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Im working on application, which scan some folder for new files. I need to obtain if new file in folder is used by other process. For example, when user will copy large file to this folder it may take some time. If my program will detect, that there is new file in folder I'm must be sure if no other process is using it, before I'll try to modify it.
I had read GLibc documentation and I have some questions:
1. If other process had open file in RW mode, would I be able to open this file in RW mode too? (it doesn't matter if I'll open it using low-level 'open ()' or higher 'fopen ()' function). If I want be what error would be returned?
2. Does function 'open lock opened file descriptor automatically? I found that fcntl' can obtain file's lock status via F_GETLK option. I would like to know if file's lock status obtained by 'fcntl' can be useful in my situation?
1. Yes, nothing would prevent multiple processes from opening the same file for
writing at the same time...
2. No, there is no file locking by default... You have to explicitly perform file locking,
if you want it... And, even then, the locking is only advisory/cooperative, so if you
have any app which doesn't bother with locking, it will be able to come in and write
to the file even if you've got it locked... (Some systems may implement some form
of mandatory locking, but it usually requires mounting your filesystem specially
and/or changing perms on the file to something like g+s,g-x...)
If your only goal is to see if anyone currently has a file open at all, you can do things
like "lsof" or "fuser" does... Eg: on a Linux system (and maybe others with "/proc"),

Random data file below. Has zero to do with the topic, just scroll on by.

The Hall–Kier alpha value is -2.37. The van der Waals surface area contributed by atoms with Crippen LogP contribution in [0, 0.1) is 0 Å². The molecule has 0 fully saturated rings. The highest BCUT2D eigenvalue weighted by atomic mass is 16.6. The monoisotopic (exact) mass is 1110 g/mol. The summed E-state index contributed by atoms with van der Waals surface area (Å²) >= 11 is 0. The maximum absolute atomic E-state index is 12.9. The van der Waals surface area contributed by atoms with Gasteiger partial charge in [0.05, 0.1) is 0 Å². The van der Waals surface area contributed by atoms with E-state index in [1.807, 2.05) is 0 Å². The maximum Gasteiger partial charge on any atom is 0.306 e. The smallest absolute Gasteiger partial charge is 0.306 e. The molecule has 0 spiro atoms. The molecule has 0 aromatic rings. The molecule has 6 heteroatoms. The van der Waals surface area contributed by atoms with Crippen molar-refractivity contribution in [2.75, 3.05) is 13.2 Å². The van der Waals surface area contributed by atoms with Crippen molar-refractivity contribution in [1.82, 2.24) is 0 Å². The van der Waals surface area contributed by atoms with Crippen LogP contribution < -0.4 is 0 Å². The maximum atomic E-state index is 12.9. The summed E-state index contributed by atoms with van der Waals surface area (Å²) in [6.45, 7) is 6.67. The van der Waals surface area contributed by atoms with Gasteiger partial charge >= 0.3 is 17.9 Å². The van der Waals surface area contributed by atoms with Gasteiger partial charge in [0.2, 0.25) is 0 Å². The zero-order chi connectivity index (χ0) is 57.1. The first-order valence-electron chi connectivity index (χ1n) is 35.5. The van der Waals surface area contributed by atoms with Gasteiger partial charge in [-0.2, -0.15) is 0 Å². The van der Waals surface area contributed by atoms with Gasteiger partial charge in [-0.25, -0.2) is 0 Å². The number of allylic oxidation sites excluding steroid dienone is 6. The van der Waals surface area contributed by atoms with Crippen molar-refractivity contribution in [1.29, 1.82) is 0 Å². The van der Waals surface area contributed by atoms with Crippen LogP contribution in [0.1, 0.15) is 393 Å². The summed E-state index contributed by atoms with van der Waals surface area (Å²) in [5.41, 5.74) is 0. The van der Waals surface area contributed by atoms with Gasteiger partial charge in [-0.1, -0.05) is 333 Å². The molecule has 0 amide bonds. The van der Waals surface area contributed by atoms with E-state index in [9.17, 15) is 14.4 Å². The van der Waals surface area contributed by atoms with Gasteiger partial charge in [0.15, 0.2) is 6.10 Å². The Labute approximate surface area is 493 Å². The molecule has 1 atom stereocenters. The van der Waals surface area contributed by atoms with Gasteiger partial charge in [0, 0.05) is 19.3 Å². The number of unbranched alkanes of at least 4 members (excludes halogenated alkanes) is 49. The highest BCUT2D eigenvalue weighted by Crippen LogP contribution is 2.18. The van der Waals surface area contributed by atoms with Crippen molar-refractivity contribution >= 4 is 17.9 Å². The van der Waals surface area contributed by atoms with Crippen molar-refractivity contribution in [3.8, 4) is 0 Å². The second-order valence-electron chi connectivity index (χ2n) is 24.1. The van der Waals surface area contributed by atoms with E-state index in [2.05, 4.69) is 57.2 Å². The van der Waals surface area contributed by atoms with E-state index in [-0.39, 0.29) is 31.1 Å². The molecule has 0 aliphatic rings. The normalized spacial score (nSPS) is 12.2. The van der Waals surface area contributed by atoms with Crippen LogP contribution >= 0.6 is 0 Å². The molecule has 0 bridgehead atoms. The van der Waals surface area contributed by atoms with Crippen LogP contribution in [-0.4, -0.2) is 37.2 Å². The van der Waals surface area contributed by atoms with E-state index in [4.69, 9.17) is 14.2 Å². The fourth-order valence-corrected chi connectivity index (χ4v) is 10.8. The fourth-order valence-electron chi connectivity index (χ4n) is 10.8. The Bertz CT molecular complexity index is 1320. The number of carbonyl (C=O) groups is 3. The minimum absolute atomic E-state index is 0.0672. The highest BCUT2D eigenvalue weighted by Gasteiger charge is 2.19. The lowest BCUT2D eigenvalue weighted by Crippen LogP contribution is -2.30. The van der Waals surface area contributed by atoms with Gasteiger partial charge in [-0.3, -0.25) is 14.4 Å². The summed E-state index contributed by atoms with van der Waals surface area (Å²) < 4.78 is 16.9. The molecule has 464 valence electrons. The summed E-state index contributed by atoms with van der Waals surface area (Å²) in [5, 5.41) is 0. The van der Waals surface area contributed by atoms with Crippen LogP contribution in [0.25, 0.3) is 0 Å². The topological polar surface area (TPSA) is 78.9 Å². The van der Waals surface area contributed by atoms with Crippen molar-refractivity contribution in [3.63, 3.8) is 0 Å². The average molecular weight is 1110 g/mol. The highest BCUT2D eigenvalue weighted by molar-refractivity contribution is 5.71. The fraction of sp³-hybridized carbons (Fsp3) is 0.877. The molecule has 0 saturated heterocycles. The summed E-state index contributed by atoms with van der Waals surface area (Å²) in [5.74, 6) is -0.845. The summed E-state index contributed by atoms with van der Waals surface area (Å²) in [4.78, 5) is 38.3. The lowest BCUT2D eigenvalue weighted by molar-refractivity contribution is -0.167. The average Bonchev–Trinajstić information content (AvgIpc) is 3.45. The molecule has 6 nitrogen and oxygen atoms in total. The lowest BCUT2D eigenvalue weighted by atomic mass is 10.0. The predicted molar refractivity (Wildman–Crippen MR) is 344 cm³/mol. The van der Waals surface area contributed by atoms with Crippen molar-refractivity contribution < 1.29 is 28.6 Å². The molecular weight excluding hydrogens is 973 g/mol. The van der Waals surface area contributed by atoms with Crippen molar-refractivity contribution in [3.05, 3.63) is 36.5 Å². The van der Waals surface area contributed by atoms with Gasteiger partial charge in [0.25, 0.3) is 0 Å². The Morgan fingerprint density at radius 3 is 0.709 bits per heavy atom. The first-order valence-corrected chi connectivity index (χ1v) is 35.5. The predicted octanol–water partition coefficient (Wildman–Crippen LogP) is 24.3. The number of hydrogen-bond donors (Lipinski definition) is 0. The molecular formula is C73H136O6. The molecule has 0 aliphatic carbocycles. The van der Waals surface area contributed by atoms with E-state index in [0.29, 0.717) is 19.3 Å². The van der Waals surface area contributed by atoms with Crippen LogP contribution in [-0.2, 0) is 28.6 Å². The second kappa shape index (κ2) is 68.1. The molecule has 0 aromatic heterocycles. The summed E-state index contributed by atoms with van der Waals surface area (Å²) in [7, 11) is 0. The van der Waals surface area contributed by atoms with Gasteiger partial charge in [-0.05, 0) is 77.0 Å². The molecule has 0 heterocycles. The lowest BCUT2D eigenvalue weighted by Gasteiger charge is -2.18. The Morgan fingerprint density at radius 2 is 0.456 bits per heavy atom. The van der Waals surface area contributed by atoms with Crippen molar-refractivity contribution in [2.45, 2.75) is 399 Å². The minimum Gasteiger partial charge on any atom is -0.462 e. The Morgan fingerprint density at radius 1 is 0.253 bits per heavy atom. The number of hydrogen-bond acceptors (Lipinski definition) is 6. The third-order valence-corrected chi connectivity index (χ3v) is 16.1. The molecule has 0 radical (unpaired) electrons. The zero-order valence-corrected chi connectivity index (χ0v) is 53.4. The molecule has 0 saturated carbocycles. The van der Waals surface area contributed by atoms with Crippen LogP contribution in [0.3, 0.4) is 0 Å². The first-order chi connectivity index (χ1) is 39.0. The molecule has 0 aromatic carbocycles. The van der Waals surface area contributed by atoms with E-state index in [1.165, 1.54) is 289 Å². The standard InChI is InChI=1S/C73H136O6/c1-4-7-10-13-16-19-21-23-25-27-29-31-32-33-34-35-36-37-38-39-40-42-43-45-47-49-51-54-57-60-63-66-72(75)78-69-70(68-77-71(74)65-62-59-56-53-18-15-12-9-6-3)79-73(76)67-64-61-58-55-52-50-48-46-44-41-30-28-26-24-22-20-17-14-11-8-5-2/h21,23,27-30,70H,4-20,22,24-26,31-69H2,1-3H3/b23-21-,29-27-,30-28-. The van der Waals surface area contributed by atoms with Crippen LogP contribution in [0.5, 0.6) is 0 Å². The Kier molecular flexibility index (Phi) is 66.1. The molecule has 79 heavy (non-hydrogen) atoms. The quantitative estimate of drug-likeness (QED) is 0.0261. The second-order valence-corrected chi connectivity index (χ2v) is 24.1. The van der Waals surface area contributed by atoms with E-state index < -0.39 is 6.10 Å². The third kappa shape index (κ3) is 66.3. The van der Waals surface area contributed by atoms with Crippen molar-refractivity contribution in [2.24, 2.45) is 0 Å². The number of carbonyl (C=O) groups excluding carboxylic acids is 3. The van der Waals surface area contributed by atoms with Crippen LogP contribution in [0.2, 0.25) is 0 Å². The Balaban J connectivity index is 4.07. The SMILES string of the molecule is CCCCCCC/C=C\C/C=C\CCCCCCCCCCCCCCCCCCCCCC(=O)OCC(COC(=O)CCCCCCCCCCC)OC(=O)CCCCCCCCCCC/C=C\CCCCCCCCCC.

you can just read through "/proc/<pid>/fd/", looking for the file... (Assuming you have
permission to read through all the other processes' dirs, anyway...)
However, using that approach to guarantee exclusive access to the file isn't safe,
if that's your goal... (Because, someone could open the file after you've already
searched their open FDs for it...) For that, you really need locking, and you either
need all processes to cooperatively use advisory locks (ie: guarantee there will
never be a rogue app accessing that file which does no locking), or go through the
hassle of setting up mandatory locks (if your system even supports them at all)...
So I need to find a workaround... I was thinking, that I may check for file's last modification day or it's content last modification date and if file was accessed or modified for the last time, for example, 3 seconds ago it would mean, that I can use it. It's important for me, because i need to change hard link to this file.
Um, that's an even worse and more unsafe method than just scanning "/proc"...
Someone might still have the file open for writing, but not currently be writing
anything to it... Yet, if you go and modify it, and THEN they write to it, you can end
up trashing each other's changes...
Like I said, if you want to ensure exclusive access, you really NEED locking... The
best method is to control all apps that will possibly be accessing the file, and make
sure they all do cooperative advisory locking... Failing that (eg: you have no control
over what apps will be accessing the file), then you need to look into setting up
mandatory locking... Anything else is just a pure kluge, and there will always be a
race condition where it can fail...